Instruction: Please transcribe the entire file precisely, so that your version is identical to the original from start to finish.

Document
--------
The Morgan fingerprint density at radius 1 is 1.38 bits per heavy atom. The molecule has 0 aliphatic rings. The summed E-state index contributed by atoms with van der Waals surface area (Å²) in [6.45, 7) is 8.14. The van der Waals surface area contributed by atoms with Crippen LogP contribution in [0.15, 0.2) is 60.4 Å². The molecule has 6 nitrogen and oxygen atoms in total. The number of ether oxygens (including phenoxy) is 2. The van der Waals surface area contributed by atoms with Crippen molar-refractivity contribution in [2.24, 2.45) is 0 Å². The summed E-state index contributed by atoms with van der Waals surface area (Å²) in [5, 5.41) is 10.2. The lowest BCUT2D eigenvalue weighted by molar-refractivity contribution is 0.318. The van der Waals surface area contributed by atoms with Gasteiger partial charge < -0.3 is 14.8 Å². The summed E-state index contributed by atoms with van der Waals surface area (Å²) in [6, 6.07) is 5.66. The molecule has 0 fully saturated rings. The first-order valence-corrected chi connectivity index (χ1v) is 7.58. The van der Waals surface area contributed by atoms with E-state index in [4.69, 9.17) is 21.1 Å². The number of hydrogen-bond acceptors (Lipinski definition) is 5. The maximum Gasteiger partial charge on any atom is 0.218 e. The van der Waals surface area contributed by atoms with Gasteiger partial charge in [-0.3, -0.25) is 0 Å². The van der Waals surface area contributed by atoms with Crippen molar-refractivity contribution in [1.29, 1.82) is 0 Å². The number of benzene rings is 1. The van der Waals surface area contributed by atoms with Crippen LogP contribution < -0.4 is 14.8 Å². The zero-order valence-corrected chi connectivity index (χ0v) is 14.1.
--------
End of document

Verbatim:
The Morgan fingerprint density at radius 1 is 1.38 bits per heavy atom. The molecule has 0 aliphatic rings. The summed E-state index contributed by atoms with van der Waals surface area (Å²) in [6.45, 7) is 8.14. The van der Waals surface area contributed by atoms with Crippen LogP contribution in [0.15, 0.2) is 60.4 Å². The molecule has 6 nitrogen and oxygen atoms in total. The number of ether oxygens (including phenoxy) is 2. The van der Waals surface area contributed by atoms with Crippen molar-refractivity contribution in [2.24, 2.45) is 0 Å². The summed E-state index contributed by atoms with van der Waals surface area (Å²) in [5, 5.41) is 10.2. The lowest BCUT2D eigenvalue weighted by molar-refractivity contribution is 0.318. The van der Waals surface area contributed by atoms with Gasteiger partial charge < -0.3 is 14.8 Å². The summed E-state index contributed by atoms with van der Waals surface area (Å²) in [6, 6.07) is 5.66. The molecule has 0 fully saturated rings. The first-order valence-corrected chi connectivity index (χ1v) is 7.58. The van der Waals surface area contributed by atoms with E-state index in [4.69, 9.17) is 21.1 Å². The number of hydrogen-bond acceptors (Lipinski definition) is 5. The maximum Gasteiger partial charge on any atom is 0.218 e. The van der Waals surface area contributed by atoms with Gasteiger partial charge in [-0.3, -0.25) is 0 Å². The van der Waals surface area contributed by atoms with Crippen molar-refractivity contribution in [1.29, 1.82) is 0 Å². The number of benzene rings is 1. The van der Waals surface area contributed by atoms with Crippen LogP contribution < -0.4 is 14.8 Å². The zero-order valence-corrected chi connectivity index (χ0v) is 14.1.